Log in to access the full article.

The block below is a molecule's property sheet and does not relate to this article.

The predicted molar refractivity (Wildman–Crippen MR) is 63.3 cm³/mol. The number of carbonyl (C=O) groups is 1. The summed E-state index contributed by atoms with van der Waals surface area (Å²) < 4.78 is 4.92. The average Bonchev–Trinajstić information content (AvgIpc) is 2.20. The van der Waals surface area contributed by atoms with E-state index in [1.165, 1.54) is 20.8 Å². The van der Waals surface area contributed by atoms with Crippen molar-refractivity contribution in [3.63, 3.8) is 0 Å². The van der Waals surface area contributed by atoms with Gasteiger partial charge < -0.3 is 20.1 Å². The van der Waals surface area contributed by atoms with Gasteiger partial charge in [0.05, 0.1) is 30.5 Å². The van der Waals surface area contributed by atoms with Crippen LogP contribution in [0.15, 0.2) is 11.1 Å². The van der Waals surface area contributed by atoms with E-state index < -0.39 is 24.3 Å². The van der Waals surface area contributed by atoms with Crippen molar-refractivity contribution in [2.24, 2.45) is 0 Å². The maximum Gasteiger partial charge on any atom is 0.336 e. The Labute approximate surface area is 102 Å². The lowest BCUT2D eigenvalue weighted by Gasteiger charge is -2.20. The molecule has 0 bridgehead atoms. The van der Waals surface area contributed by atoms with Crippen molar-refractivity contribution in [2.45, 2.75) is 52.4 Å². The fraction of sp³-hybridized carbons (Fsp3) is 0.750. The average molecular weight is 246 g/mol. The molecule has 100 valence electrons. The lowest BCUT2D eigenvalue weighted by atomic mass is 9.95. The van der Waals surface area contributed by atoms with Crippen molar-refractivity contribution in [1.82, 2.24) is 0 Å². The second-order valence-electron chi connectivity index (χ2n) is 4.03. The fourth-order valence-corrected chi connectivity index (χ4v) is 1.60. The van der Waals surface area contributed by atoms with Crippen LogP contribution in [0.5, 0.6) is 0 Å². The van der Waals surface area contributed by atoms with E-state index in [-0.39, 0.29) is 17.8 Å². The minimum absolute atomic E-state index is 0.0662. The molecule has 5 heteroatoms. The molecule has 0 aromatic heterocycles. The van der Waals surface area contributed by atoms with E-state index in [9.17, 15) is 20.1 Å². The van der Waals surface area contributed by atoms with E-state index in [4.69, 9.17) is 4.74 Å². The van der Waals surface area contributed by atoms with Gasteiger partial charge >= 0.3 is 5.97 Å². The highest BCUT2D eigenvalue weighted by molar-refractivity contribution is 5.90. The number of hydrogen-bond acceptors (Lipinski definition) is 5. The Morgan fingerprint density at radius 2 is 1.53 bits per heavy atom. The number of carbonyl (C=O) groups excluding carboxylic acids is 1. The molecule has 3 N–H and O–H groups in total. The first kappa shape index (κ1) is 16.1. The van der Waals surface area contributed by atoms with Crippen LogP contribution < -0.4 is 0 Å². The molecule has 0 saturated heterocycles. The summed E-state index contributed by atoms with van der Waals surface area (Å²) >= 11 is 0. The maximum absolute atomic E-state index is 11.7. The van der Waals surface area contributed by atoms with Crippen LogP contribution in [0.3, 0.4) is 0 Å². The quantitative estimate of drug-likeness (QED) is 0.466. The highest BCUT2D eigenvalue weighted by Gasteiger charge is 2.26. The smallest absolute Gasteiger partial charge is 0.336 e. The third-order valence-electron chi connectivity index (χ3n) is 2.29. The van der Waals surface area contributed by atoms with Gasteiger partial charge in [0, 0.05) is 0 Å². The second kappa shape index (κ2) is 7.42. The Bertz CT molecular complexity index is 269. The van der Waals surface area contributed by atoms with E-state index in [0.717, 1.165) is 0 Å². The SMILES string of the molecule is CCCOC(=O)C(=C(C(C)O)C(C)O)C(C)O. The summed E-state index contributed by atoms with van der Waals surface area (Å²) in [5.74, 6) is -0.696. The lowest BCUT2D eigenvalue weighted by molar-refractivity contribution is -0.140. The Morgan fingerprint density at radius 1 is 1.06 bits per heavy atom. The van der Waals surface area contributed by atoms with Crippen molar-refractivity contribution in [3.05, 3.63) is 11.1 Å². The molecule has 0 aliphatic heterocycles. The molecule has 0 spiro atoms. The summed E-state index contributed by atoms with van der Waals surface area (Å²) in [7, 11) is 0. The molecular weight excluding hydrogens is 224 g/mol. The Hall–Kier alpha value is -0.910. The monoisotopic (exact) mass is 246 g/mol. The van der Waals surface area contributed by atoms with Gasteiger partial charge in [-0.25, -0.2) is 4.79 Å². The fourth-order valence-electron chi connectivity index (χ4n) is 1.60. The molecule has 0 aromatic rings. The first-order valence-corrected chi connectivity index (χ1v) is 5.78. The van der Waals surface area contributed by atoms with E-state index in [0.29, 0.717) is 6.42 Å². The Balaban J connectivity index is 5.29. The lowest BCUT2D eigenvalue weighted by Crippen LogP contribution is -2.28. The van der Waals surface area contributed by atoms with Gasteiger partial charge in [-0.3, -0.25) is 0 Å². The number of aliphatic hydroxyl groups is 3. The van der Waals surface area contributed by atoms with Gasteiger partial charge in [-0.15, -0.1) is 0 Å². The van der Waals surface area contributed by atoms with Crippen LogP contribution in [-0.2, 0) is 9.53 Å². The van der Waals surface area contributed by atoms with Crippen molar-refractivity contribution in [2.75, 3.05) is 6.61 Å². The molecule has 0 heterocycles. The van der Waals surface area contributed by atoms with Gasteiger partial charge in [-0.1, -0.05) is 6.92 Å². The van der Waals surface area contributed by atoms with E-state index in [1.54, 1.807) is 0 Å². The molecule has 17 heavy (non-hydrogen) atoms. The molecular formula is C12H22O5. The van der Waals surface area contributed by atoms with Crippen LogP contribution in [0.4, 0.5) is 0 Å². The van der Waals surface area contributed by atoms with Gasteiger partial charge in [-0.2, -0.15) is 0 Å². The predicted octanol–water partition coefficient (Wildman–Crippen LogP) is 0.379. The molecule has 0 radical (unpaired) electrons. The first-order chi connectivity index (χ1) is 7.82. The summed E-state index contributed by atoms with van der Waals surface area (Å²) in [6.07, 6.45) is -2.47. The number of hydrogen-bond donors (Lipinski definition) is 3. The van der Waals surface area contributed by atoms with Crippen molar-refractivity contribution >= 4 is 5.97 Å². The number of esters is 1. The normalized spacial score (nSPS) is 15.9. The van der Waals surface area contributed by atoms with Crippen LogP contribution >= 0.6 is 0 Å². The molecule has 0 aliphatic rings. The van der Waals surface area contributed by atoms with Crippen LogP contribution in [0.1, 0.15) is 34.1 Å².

In this article, we present quantitative evidence for the first time of the effect of US power politics on the expansion of its export market from the late nineteenth century to the eve of the Second World War. Like other empires, US imperial policy was expressed through annexation, gunboat policies, and asymmetrical trade agreements. We find that US exports to territories that became colonies or protectorates and those involved in other US military interventions grew more than three times faster between 1880–5 and 1934–8 than in the rest of the world. Our most relevant contribution to this discussion relies on a new geographically extensive database with information on bilateral trade flows, market size, trade costs, and variables that capture US political and military power. We first estimate a gravity equation to see the relationship between our power politics variables and US exports. Then, we present causal evidence of the role played by the colonies and protectorates in the expansion of US exports through an event study and the estimation of a generalized difference-in-differences model.